L arz and Isabel Anderson made various provisions to ensure that their beautiful estate in Brookline would be a resource and benefit to the surrounding community. In addition to hosting dignitaries, the Andersons used their home as a cultural center, hosting plays for children of the town, dog shows, birthday parties, charity functions, and ice skating on the pond in the winter, as well as playing host to informal lawn gatherings of likeminded early automobile enthusiasts, at the dawn of the motor age. Decades after their passing, the Larz Anderson Auto Museum continues the Anderson’s enduring legacy by opening our doors to the public for our Community History Speakers Series. Designed to create a community-wide conversation about history in our area, the topics range from architecture, textiles, American history in Brookline, and of course, the Andersons themselves.


Though these are free community events,
online registration in advance guarantees your admittance.
Make sure to reserve your ticket before
it’s sold out!


Back by popular demand! Don’t miss your chance to see Mishler’s riveting performance as Henry Ford.

Spend an evening with Henry Ford, the industrialist who put America on wheels and simultaneously altered American society and culture! This is an unscripted historical improvisation that will foster insight into the complex and at times controversial automobile mogul.

Ford may have not been an easy man to get along with, but his actions made him impossible to ignore. Ford's obsession with the automobile made him tough, hard, and uncompromising, but produced results. In 1903, Ford established the Ford Motor Company and within five years he introduced the Model T to consumers. He became known for his inexpensive automobiles which were readily available to the masses and produced by skilled workers who earned steady wages. Simple to drive and cheap to repair, by 1918 half of all cars in America were Model Ts. Meet this never humble man who changed the world, and then hated the changes.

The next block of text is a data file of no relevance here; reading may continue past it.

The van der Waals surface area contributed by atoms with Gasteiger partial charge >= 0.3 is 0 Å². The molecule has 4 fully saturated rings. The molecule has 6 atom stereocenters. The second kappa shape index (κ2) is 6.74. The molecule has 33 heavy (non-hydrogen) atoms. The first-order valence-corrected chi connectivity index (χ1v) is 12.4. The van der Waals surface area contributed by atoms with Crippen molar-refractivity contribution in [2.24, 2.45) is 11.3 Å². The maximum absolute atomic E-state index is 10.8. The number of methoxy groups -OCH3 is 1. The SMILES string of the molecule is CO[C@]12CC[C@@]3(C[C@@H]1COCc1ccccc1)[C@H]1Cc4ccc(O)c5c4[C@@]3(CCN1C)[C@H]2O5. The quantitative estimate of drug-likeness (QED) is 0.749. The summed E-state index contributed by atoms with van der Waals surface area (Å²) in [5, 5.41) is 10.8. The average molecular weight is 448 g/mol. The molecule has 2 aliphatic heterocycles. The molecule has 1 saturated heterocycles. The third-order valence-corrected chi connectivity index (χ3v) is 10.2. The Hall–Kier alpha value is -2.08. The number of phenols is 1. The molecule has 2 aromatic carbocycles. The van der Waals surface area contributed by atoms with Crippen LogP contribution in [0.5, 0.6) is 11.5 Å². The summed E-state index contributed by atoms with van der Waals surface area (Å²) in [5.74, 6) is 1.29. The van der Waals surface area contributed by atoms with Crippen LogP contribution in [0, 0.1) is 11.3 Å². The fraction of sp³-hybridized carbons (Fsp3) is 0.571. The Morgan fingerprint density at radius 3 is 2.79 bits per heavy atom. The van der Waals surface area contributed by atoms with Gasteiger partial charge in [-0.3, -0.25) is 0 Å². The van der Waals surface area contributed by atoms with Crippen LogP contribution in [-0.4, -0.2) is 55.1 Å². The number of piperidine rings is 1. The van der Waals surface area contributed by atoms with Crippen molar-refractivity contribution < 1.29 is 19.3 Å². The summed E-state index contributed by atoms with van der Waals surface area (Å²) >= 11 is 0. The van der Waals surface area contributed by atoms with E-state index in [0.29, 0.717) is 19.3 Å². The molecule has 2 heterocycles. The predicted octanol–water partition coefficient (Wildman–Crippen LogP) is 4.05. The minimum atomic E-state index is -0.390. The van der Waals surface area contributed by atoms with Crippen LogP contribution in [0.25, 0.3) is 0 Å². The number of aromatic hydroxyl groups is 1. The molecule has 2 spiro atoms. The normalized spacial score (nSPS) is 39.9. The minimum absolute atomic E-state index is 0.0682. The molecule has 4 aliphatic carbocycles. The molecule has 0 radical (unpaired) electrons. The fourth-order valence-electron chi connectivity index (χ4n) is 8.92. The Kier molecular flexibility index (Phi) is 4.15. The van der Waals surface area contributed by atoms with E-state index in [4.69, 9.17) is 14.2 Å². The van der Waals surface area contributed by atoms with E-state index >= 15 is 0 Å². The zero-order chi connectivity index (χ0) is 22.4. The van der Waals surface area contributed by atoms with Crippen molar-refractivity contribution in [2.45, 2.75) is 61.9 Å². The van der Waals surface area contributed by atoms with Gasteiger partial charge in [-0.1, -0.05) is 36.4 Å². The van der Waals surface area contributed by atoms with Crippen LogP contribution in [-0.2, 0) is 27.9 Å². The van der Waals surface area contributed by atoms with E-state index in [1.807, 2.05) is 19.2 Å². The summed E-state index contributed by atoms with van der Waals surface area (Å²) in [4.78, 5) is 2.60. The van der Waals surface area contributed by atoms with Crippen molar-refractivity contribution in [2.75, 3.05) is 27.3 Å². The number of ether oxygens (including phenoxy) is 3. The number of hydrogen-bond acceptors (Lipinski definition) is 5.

Over the last twenty years, Chautauqua scholar Doug Mishler has become nationally recognized for bringing "history to life." Mishler has a Ph.D. in American cultural history from the University of Nevada and when he is not on the road, he is either directing or acting in playing, or teaching American history.

A must attend for anyone interested in automobiles, history or social impacts that affects our lives to this very day.

Tickets are $15 • 100% tax deductible.
Zoom Presentation at 7:00pm
Please make sure to sign up for this event to receive the Zoom link!

Every dollar received for these presentations helps to defray the cost of providing outstanding community programming. Please support the Larz Anderson Auto Museum as we continue to fulfill our mission to serve and educate.


Please join us virtually for a rare opportunity to screen the award-winning short documentary Motorcycle Man and speak with the star and director.

Please note the screening and discussion will occur separately. Each registered participant will be given a code to screen the film up to 72 hours prior to the discussion.

Motorcycle Man is a short documentary about a man who has pursued a single passion in life: motorcycle racing. Dave Roper has raced every year since 1972, competing at racetracks around the world and winning a reputation as a folk hero of the sport.

Roper is hardly an adrenaline addict. He takes a philosophical approach to racing, viewing it as a test of mental and physical abilities. As he enters his twilight years, Roper reflects on the unconventional path he has followed in life, the dangers he has faced and the choices he has made.

Motorcycle Man follows Roper from a workshop in Brooklyn to his home on Long Island to a racetrack in Canada. Along the way he encounters autograph-seeking admirers, old friends and fellow racers eager to test their skills on the track. It also delves into Roper's past, including his victory at the UK’s Isle of Man Tourist Trophy in 1984, when he became the first American ever to win the notoriously dangerous race.

Motorcycle Man celebrates the speed, sweat and thrill of motorcycle racing, while offering a meditation on craft, obsession and what it takes to pursue your dreams.

Daniel Lovering is an award-winning documentary filmmaker and journalist. He is the founder and creative director of Bagamor Media, a production company, and has worked as a cinematographer on independent documentaries and television series. His first feature-length documentary, “Through the Place,” won the Best Architecture Film award at the 2016 New Urbanism Film Festival in Los Angeles and the Festival Director’s Award at the Queen City Film Festival in Cumberland, Maryland. An experienced journalist, Daniel has reported from more than a dozen countries. His writing has appeared in The New York Times, The Economist and Foreign Policy, among other publications. Daniel worked for eight years as a staff writer for The Associated Press in Asia and the United States, reporting on subjects ranging from business and politics to war and natural disasters. He began his career in film and television production, working as an intern on the children’s television series “Bill Nye, the Science Guy.”